Islamic Economics- A Comparative Review
Islamic Economics- A Comparative Review
- Meaning, Nature and Scope of Islamic Economics
- The Origin of Islamic Economics
” And when the Prayer
Is finished, then may ye Disperse
through the land,
And seek of the Bounty
Al-Qur’än, Sürah LXII. 10
“No one eats better food than which he eats out of the work of
The Prophet Muhammad (peace be upon him) (Bukhari)”
1. Meaning, Nature and Scope of Islamic Economics
The main objective of this section is to explain the nature and scope of Islamic economics and to offer a comparative analysis with modern secular economics. To me, Islamic economics is a social science that studies the economic problems of a people imbued with the values of Islam. This is not to suggest that Muslims are prevented from studying the economic problems of non-Muslims. On the contrary, those who are imbued with the values of Islam are required by the Shari’ah to study the economic problems of a non-Muslim minority in an Islamic state in particular, and of humanity in general. So this apparently narrow definition has a wider implication.
Besides, this definition of Islamic economics is in striking contrast to the modern definition of economics which is a “study of mankind in the ordinary business of life”. To put it more clearly in the words of Professor
Robbins: “Economics is a science which studies human behavior as a relationship between ends and scarce means and which have alternative uses.” The aptness of this definition is not incontrovertible, but it provides, at any rate, a very good description of the subject matter of modern economics which is primarily a study of a man living in a society. If sociology is a genus, economics is a species of the same genus. No doubt,
Islamic economics is a part of sociology. But this is a social science in a restricted sense. Because here we are not studying every individual living in society. Islamic economics is the study of man—not of an isolated individual but of a social individual having faith in the Islamic values of life. Like modern economics, Islamic economics does not study the world consisting of men like Robinson Crusoe, because the phenomenon of exchange, either as a factor as a possibility, is to be included in both schools of economics although Islamic economics deals with the provision of “non-exchangeable (i.e. transfer payments) which frequently exist
under the conditions of relative social concern and moral responsibility as opposed to indifference and selfishness.”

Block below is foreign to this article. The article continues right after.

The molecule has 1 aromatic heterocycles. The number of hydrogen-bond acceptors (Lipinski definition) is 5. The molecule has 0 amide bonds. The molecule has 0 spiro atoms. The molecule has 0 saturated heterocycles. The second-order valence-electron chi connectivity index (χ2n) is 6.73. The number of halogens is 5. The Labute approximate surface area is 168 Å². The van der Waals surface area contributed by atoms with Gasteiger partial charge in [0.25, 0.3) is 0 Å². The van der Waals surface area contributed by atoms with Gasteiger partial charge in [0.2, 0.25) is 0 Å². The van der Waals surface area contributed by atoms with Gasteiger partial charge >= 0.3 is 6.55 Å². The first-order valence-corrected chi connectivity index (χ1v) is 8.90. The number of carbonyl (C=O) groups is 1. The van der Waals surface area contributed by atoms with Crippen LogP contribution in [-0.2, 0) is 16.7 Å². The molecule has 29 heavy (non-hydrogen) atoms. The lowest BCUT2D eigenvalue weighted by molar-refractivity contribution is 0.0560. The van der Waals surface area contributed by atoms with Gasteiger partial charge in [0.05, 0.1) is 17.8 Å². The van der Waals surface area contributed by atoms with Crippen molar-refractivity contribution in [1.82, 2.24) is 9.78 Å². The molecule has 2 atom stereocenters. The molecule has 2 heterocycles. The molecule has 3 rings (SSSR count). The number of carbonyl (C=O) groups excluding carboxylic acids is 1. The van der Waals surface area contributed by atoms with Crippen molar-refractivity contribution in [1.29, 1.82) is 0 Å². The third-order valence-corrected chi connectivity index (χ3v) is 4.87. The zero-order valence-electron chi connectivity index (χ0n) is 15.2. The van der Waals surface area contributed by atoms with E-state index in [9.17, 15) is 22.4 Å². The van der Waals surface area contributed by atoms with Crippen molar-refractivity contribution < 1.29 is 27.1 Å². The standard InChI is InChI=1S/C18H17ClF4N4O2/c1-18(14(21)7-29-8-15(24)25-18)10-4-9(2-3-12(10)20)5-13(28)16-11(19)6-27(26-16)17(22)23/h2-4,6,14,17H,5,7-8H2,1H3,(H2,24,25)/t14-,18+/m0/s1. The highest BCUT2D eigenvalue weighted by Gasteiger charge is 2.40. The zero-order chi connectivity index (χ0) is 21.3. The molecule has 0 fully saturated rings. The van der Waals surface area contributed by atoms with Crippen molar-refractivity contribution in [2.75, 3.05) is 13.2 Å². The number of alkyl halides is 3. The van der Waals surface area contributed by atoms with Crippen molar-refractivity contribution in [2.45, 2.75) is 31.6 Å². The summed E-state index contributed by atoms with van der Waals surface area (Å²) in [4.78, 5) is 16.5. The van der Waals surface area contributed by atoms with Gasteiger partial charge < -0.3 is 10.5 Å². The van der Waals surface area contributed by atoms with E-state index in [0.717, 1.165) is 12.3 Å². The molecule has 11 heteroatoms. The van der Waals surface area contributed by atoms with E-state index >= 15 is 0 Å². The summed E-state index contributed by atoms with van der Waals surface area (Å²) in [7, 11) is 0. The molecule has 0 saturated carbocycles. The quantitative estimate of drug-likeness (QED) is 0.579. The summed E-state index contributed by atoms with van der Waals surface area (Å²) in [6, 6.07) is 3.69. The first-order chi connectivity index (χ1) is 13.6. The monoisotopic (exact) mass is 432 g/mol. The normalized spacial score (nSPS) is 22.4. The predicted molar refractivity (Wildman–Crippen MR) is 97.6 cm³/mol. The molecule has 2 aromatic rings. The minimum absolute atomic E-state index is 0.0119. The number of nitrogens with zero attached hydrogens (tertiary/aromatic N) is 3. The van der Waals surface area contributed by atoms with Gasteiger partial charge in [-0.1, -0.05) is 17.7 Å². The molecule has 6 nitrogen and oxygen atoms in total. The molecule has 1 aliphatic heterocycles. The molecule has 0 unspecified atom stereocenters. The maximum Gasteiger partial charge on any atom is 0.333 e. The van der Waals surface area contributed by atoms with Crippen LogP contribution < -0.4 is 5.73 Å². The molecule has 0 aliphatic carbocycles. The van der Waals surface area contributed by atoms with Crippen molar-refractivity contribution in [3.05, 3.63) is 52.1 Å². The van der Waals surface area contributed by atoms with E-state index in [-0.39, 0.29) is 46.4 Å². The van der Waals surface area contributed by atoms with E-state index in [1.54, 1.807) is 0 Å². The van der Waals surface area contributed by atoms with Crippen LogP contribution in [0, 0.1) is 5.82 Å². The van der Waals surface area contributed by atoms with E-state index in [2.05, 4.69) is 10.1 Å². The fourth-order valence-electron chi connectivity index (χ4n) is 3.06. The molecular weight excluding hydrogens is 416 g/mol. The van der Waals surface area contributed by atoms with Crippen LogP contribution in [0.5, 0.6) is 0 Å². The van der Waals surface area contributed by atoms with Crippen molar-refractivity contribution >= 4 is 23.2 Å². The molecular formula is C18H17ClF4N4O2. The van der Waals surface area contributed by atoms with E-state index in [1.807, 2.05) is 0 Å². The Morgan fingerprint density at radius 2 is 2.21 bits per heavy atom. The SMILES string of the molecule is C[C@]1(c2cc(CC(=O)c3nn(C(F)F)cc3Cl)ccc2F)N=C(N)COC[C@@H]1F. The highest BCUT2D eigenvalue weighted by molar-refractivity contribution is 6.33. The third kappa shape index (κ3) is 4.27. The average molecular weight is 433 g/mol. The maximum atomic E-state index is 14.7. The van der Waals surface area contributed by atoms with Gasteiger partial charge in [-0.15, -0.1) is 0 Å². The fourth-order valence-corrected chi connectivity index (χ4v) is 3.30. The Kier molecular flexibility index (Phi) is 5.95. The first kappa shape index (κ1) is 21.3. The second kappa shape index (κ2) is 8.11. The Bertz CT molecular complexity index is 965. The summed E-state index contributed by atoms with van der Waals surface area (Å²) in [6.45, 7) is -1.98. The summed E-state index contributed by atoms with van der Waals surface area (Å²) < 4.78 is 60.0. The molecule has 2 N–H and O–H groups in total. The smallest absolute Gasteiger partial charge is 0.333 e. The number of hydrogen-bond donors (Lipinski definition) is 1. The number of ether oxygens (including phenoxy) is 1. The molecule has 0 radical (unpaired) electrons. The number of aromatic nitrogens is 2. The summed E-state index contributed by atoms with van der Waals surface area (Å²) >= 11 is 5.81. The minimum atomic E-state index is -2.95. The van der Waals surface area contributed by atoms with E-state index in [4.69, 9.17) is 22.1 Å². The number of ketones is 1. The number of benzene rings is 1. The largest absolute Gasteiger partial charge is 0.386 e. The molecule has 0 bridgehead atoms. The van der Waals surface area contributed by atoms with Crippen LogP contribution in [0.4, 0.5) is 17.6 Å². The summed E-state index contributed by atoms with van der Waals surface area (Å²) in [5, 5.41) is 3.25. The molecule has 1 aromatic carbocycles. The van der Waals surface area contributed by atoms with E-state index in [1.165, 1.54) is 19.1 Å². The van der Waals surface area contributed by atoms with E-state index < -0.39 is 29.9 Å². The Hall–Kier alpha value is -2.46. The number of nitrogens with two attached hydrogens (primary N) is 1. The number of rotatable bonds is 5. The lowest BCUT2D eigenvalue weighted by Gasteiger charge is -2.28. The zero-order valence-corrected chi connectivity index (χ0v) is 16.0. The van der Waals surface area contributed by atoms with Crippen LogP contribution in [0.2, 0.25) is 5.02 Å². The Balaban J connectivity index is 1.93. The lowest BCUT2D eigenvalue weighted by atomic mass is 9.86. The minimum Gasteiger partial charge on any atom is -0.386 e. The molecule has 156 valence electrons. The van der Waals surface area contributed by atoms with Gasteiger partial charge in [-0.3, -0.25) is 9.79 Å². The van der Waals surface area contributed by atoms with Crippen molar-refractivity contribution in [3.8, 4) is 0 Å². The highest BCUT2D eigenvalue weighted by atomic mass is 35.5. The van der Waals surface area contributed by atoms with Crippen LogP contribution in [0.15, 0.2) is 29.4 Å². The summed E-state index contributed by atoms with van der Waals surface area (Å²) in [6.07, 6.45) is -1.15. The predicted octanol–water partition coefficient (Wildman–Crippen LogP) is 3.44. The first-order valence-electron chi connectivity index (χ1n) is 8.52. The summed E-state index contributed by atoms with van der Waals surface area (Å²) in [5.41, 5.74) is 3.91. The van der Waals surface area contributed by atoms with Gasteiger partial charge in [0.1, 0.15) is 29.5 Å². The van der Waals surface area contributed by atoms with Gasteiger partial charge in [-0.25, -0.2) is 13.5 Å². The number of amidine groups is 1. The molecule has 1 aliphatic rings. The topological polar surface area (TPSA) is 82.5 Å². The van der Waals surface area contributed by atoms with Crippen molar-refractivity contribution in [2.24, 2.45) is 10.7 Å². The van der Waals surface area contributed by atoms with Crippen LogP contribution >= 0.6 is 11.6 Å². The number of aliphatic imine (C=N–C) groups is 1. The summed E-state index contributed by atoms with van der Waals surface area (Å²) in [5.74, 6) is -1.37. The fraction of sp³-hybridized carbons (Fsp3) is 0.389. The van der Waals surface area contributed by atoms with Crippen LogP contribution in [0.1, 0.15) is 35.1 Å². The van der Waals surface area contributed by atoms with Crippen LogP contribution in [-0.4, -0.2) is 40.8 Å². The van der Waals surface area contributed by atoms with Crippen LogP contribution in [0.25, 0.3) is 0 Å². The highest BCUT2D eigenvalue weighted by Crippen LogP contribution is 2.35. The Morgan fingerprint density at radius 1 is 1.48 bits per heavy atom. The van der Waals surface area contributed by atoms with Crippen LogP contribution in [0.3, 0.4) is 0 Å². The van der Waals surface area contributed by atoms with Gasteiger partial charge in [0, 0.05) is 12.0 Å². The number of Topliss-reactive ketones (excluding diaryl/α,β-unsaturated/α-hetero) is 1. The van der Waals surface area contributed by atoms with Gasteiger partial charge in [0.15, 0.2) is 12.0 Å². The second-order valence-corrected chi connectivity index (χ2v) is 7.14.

Islamic economics deals mainly with problems involving money. There is, indeed, an increasing number of economists who endorse the view that economics is concerned with that aspect of human behavior which is concerned with money-getting and money-spending. But classical writers and their present-day followers are inclined to go behind the money veil and to depict the economic problem in non-monetary terms. The fundamental economic problem of mankind owes its origin to the fact that we have wanted and that these wants cannot generally be satisfied without the expenditure of our limited resources of human energy and material equipment. If we had unlimited means for the satisfaction of all kinds of wants, the economic problem would not have arisen. So far as this basic problem of scarcity is concerned, there is hardly any difference between Islamic and modern economics. If there is any difference, it lies in its nature and volume. That is why the main difference between these two systems of economics can be found with regard to the handling of the
problem of choice. The question of choice arises from the fact that our resources are limited so that the satisfaction of some kind of want is at the expense of some others want which must go unsatisfied. The eternal
the conflict between the multiplicity of wants and scarcity of means forces us to make a choice between our wants, to fix up a list of priorities and then distribute our resources in such a manner as to be able to secure maximum satisfaction of wants. In modern economics, this problem of choice is greatly dependent on the whims of individuals. They may or may not take into account the requirements of society. But in Islamic economics, we are not in a position to distribute the resources in any way we like. There is a serious moral limitation imposed by the Holy Qur’an and the Sunnah on the powers of the individuals in this respect. The entire circle of economic activity may be explained with the help of the following two charts:
Thus to sum up, in Islamic economics, we study not only the social individual but also a man with the religious bent of man [A(1)] whereas in modern economics we are primarily interested in people living in society [B(1)]. It is because of a multiplicity of ends [A(2)/B(2)] and scarcity of means (A3/B3), that the economic problems have arisen (E). This problem is basically the same in both modern and Islamic economics. But the difference arises with regard to choice. Islamic economics is guided by the basic values of Islam [A(4))] and modern economics, based on a capitalist socio-economic framework, is greatly controlled by the self-interest of individual B(4). What makes Islamic economics really distinctive is that the integrative system of exchange and one-way transfer influence the allocation of scarce resources, thereby making the process of exchange immediately relevant to the total welfare of man (A/5) as distinguished from mere economic well-being (B/5).